National News

Undocumented man faces deportation after delivering pizza to Brooklyn Army base

An undocumented man is facing deportation after he delivered pizza to an Army base in Brooklyn and leaders in the borough are now doing all they can to bring him home.

Posted Updated

Web Staff
BROOKLYN, NY — An undocumented man is facing deportation after he delivered pizza to an Army base in Brooklyn and leaders in the borough are now doing all they can to bring him home.

"They treated me like a criminal. I did not commit a crime," Pablo Villavicencio said in Spanish.

He spoke to PIX11 News from an Immigration and Customs Enforcement (ICE) detention center in New Jersey.

"My daughters need me," he said. "My wife needs me."

His family said Villavicencio could be deported as early as next week.

Villavicencio said he was delivering pizza, as he has done countless times before, to the Fort Hamilton Army Base on June 1. He said he showed his New York State identification card at the security gate and was allowed inside.

But when he reached the delivery address, he said, he was confronted by another officer and asked to show another form of identification which he did not have.

Villavicencio said he was detained by military officers, one of whom called ICE. Since then, he has not seen his family.

"In one day your life changed," his wife Sandra Chica said. "Now, I'm alone with two kids."

Though he has no criminal record, Villavicencio did come to the U.S. illegally from Ecuador in 2008.

In 2010, according to ICE, he was granted voluntary departure. He was ordered to leave the country by July of that year. He never did. His wife said they filed a petition challenging that order.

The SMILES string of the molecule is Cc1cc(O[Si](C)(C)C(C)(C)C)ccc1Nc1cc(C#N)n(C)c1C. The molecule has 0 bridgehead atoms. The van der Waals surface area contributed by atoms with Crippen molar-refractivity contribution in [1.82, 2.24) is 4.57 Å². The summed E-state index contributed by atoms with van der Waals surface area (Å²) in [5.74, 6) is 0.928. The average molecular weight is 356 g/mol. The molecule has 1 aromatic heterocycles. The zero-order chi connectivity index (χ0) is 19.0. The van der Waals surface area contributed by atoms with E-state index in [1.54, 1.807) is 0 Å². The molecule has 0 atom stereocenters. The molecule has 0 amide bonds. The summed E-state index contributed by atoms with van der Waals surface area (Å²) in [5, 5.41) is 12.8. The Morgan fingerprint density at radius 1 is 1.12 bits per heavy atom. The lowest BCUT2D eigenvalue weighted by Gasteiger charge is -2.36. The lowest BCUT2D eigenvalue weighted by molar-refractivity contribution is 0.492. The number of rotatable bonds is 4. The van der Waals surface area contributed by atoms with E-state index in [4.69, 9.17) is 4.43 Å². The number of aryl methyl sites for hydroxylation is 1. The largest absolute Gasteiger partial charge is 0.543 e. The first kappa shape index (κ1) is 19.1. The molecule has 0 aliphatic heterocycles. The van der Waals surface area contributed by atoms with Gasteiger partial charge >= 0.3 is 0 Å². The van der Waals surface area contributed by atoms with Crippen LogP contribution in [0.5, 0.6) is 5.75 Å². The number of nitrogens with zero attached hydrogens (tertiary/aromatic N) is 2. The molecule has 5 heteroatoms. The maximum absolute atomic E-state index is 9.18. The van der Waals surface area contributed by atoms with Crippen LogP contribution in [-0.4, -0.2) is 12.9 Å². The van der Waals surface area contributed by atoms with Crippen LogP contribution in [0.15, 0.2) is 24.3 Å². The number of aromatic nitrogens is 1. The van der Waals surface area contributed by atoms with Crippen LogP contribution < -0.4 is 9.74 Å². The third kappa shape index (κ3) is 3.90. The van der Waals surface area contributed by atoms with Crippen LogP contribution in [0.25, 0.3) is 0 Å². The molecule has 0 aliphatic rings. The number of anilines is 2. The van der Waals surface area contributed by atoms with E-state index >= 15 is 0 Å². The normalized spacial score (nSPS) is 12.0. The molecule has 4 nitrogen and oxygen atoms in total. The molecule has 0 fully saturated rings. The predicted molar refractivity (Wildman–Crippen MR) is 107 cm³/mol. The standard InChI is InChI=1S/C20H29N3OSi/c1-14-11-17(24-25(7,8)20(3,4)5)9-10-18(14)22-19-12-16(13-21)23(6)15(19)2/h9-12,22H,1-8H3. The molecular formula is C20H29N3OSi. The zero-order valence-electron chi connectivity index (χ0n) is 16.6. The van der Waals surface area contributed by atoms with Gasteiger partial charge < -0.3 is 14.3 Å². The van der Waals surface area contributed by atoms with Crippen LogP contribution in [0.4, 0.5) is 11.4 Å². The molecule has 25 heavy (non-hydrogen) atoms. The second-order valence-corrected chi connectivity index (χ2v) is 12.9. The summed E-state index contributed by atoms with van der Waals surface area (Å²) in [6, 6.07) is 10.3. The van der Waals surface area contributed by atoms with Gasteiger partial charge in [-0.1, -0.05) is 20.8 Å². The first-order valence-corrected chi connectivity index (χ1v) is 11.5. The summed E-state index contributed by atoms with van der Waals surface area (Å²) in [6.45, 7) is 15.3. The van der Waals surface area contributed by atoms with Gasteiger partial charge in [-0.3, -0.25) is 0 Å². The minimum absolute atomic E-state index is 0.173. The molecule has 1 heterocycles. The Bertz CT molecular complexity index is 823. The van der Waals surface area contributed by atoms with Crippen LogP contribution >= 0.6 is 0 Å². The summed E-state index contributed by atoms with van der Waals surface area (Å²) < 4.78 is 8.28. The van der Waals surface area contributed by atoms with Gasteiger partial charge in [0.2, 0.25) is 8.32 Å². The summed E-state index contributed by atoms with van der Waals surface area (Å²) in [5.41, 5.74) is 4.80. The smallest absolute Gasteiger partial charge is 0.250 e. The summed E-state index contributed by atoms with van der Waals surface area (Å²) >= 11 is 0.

The couple married five years ago and this year Villavicencio applied for his green card.

"Every time he called, he's just crying asking me about them," his wife said. "He's very worried what's going to happen with us."

PIX11 News has reached out to the U.S. Army and the Fort Hamilton Army Base directly and have not yet received a response.

In a statement to PIX11 News, ICE said:

"Pablo Villavicencio-Calderon is an illegally present citizen and national of Ecuador. In March 2010, he was granted voluntary departure by an immigration judge, but failed to depart by July 2010 as ordered. As such, his voluntary departure order became a final order of removal and is an ICE fugitive. On June 1, Villavicencio-Calderon was detained by military police officers and turned over to ICE. He remains in ICE custody pending removal."

Local leaders said Villavicencio's detainment doesn't make sense.

"Tell me how this is American. Tell me how taking Pablo off the street makes our nation safer. I'm listening," Councilman Justin Brannan said.

Brooklyn borough president Eric Adams echoed that sentiment.

Steven Choi, executive director of the New York Immigration Coalition, called it "absolutely disgusting."

"Immigrant New Yorkers like Pablo Villavicencio provide for their families by working hard and making sacrifices, they shouldn't be ripped from their communities and their crying children for pursuing the ever dimmer American dream," he said.

State Sen. Martin J. Golden (R-C-I, Brooklyn) commended the authorities who took Villavicencio into custody.

"As a result of military police action at the Fort Hamilton Army Base, in accordance with the Department of Army Access Control standards for all visitors, an individual with a warrant was identified upon seeking entrance to the Fort," said Golden, a member of the Senate Committee on Veterans, Homeland Security and Military Affairs.

"Consequently, the proper authorities were alerted and the individual was taken into custody. I would expect nothing less from the Fort Hamilton Commander and its dedicated personnel who have committed their lives to protecting our citizens and country."

A rally is scheduled for 6 p.m. Wednesday at John Paul Jones Park in Bay Ridge. The group says they "demand answers. We demand ICE out of Bay Ridge. We demand ICE out of NYC. We demand an end to all deporations (sic)."

A GoFundMe has been set up for the family.

Copyright 2024 by Cable News Network, Inc., a Time Warner Company. All rights reserved.